City Commissioner Amanda Fritz is now, officially, City Commissioner Amanda Fritz, having been sworn in at a very patriotic ceremony in SW Portland this afternoon. And good luck to her:
You can read all about it after the jump.
"I feel like I have 150,000 new friends," said Fritz, relating to the crowd a conversation she had with a well-wisher, shortly after election day. "And he said, yeah, until you mess up. So please, everyone, help me not to mess up."
Fritz's swearing-in marks the first success for Portland's controversial voter-owned elections program, which has had its ups and downs, to say the least, since its introduction in 2006. For example, one candidate took a bunch of taxpayers' money and essentially ran off with it to Montana, while another candidate, one of Fritz's rivals in the primaries this time around, wanted to pay his chief of staff $25,000 for three months' work planting lawn signs. Still. Tonight was less about Fritz than an opportunity for her to thank the grassroots supporters she has relied upon to become Portland's first successfully elected, publicly funded candidate, and no aspect of the evening seemed insignificant in this regard...
For a start, there were the lemon bars, which were a team effort. Fritz's daughter, Ali, a graduate of Wilson High who is now studying theater at a college in Southern Oregon, had a hand in their production, but she was eager to give credit, too, to a bunch of Fritz's supporters and friends, who had turned out with plates of their own. The lemon bars this reporter tried, only three of the six varieties, were all excellent. "I think because they're a little tangy it gives people a feeling of happiness," said Fritz's daughter. Fritz herself told the Mercury later that lemon bars are "one of the greatest American inventions," (they don't exist in England, where Fritz was born...) and that she plans to have them in her office as often as possible. There was also some surprisingly well seasoned homemade pork loaf, which can, likewise, be seen here, atop dainty wedges of French bread:
Then, there was the national anthem, "because politics is not a spectator sport," Fritz told the crowd, before leading all 250 of them in a startling rendition of The Star Spangled Banner.
Former City Commissioner Gretchen Kafoury introduced Fritz, describing her election as contributing to an atmosphere of "unbridled hope" at City Hall. Then, the rest of Fritz's family, her husband Steve (dressed in a matching houndstooth cap and jacket), and her two sons Luke and Maxwell, not to mention her parents-in-law and even her mother, who had come all the way from England, all looked on in pride as Fritz signed her declaration to become commissioner.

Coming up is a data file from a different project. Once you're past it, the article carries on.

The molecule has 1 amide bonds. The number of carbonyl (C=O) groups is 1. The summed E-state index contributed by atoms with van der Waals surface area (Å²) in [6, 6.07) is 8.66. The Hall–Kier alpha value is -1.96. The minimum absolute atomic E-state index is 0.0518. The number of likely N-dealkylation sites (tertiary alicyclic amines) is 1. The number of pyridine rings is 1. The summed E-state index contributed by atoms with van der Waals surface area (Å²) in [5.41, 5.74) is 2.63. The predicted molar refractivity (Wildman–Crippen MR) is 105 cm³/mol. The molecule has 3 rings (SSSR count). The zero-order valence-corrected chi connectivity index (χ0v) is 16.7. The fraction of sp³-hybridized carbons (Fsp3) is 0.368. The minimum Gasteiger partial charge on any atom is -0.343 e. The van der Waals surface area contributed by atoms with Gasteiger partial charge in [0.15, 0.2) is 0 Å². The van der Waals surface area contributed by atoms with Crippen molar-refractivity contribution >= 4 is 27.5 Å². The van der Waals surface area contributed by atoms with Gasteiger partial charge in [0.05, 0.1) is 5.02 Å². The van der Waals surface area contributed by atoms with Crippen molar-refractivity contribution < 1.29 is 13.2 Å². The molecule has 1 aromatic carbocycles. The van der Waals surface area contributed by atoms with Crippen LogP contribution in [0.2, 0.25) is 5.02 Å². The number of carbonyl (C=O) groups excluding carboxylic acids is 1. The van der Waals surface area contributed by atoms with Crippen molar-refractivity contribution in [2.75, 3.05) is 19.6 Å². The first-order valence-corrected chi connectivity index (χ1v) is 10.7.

She got two standing ovations over the course of the ceremony.
"I can honestly say that Portland got its money's worth," said Fritz's former campaign manage, Ellen Miyo Ino-Klaastad. "We've worked so hard to elect someone who'll represent all of us at City Hall."
"What made me realize Amanda was the one for city council was that she didn't tell us what she wanted to change, she asked us what we wanted changed," said a 17-year-old high school student, speaking about her support of Fritz's campaign.
City Commissioner Nick Fish and Mayor Sam Adams were both kind enough to show their faces, and Fritz invited them on stage to say a few words. Adams said that with Fritz on board, city council would be "more neighborhood focused than ever before, and that's awesome," while Fish told the crowd he was looking forward to working with Fritz towards ensuring equity for all 95 of Portland's neighborhoods.
City Commissioners Randy Leonard and Dan Saltzman were not in attendance, although as Fritz pointed out, three members of council was a quorum. Nevertheless, this reporter was surprised by their absence.
Afterwards, as a young pianist played Chariots of Fire, ensuring that no other tune would ever find room in the heads of those present, thank you, the Mercury caught up with blogger Lynn Siprelle of Oregon Media Insiders, who has also worked as Fritz's web host since her first campaign for office, against Saltzman, in 2006.
"And after that campaign in 2006, she was going to stop blogging," said Siprelle. "But I told her, no. One, because you're getting attention, and two, because you've got something to say."
So there we have it: Grassroots activist becomes city commissioner, thanks to hard work, innovation, and a controversial program using taxpayer dollars to pay for her campaign. It will be interesting, now, to see how Fritz juggles her hard-pushed reputation as a voice of the people with all the agendas that will soon be competing for her attention at city hall. When asked, for example, what the biggest misconception has been about Fritz until now, Mayor Adams told this reporter he thinks it has been that she may be "anti business," and he believes that is not true. I guess it's easier to be seen as "anti business" when you don't owe any campaign contributors a back-scratching for their election favors.
But blah blah blah, there'll be time for all that, later. For now, I have but one more word that trumps, for interest value and sheer delight, any nonsense about citizen power versus the political clout of America's almighty dollar. And ladies and gentlemen, that word is...shoes.
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